The school will also forfeit all football wins from 1998, NCAA President Mark Emmert said. That decision strips the late Joe Paterno of the title of winningest coach in major football college history.
While the school's football program will not face the so-called "death penalty" that would have prevented the team from playing in the fall, the school might have preferred a one-year suspension because of the severity of the scholarship losses, a four-year postseason sanctions and other penalties, a source familiar with the case told CNN on Sunday.
The punishment is part of the continued fallout from the child sex abuse scandal involving former assistant football coach Jerry Sandusky, who was convicted in late June of 45 of the 48 counts he faced involving 10 young victims.
The NCAA's punishments follow an independent investigation led by former FBI Director Louis Freeh, whose report held four top Penn State officials, including late football coach Joe Paterno, responsible for failing to stop the abuse.
Emmert wrote a letter to Penn State President Rodney Erickson in November that included four questions he wanted the university to answer.
The NCAA felt the questions were answered by the Freeh report and therefore it could act before the university responded, a source familiar with the case said.
Erickson said Monday that the university will "pay $12 million a year for the next five years into a special endowment created to fund programs for the detection, prevention and treatment of child abuse. This total of $60 million can never reduce the pain suffered by victims, but will help provide them hope and healing," Erickson said. He added that the school accepts the sanctions announced against it by the NCAA.
On Sunday, in State College, Pennsylvania, the 900-pound bronze statue of Paterno was removed from its place outside the 106,000-seat football stadium. Erickson said in a statement the statue is being stored in a "secure location."
The statue was removed exactly six months after Paterno died of lung cancer. He died less than three months after he coached his last game, an October 29 victory over Illinois that gave him a major college record 409 wins, 111 of which came after 1998. Under Paterno's 46-season tenure as head coach, the Nittany Lions won two national championships, went undefeated five times, and finished in the top 25 national rankings 35 times.
The tribute to the coach had become an object of contention after the child rape scandal involving Sandusky.
However, Paterno's relatives said they believe taking down the statue serves no purpose.
"Tearing down the statue of Joe Paterno does not serve the victims of Jerry Sandusky's horrible crimes or help heal the Penn State community. We believe the only way to help the victims is to uncover the full truth," the family said in a statement.
"It is not the university's responsibility to defend or protect Joe Paterno. But they at least should have acknowledged that important legal cases are still pending and that the record on Joe Paterno, the board and other key players is far from complete," it added.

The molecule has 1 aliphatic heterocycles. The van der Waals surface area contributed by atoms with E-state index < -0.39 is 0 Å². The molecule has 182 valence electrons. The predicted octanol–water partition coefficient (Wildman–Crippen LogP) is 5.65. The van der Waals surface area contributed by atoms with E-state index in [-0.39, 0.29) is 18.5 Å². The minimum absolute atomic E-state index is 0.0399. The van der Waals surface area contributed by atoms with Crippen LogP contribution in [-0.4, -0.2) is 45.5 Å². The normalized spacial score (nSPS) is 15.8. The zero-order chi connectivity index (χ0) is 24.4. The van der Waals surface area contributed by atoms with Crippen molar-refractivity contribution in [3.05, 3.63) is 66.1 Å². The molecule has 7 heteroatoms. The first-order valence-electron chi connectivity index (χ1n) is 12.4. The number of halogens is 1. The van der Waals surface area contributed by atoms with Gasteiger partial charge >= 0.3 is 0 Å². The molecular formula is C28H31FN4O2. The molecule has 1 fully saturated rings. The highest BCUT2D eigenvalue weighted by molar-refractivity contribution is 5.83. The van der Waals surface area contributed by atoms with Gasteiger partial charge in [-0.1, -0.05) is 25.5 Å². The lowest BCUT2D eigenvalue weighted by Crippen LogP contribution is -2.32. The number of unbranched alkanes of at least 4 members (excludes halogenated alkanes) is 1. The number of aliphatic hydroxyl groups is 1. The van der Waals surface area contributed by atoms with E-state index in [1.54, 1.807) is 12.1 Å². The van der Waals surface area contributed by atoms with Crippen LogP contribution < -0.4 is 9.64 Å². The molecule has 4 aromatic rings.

Dan Vecellio, a staff writer for the blog Black Shoe Diaries, said there were about 100 people who watched the statue taken down, put on a forklift and driven into the stadium through a loading-dock door.
The Freeh report found several Penn State officials concealed evidence that Sandusky had sexually abused minors. Freeh concluded that Paterno could have prevented further sexual abuse had he taken action.
"I now believe that, contrary to its original intention, coach Paterno's statue has become a source of division and an obstacle to healing in our university and beyond," Erickson said.
"I believe that, were it to remain, the statue will be a recurring wound to the multitude of individuals across the nation and beyond who have been the victims of child abuse," he added.
Another tribute to Paterno -- the university library that bears his name -- will remain as it is, Erickson said.
The Survivors Network of those Abused by Priests (SNAP) called Paterno "a powerful man who acted selfishly" who "deserves no public honors whatsoever."
"We're glad the statue is gone but that's just a tiny step forward," SNAP spokesman David Clohessy said in a statement. "We as a society must learn that a good way to deter child sex cover-ups is to punish, not praise, those who instigate such cover-ups."
Sandusky is expected to be sentenced in September. His legal team has said it will appeal the convictions.
Two former university administrators are awaiting trial for their role in the scandal, and more charges are possible as the state's attorney general investigates what Penn State may have known about Sandusky's behavior.
CLICK HERE TO WATCH THE ANNOUNCEMENT (pt1)
CNN's Ross Levitt and Susan Candiotti contributed to this story.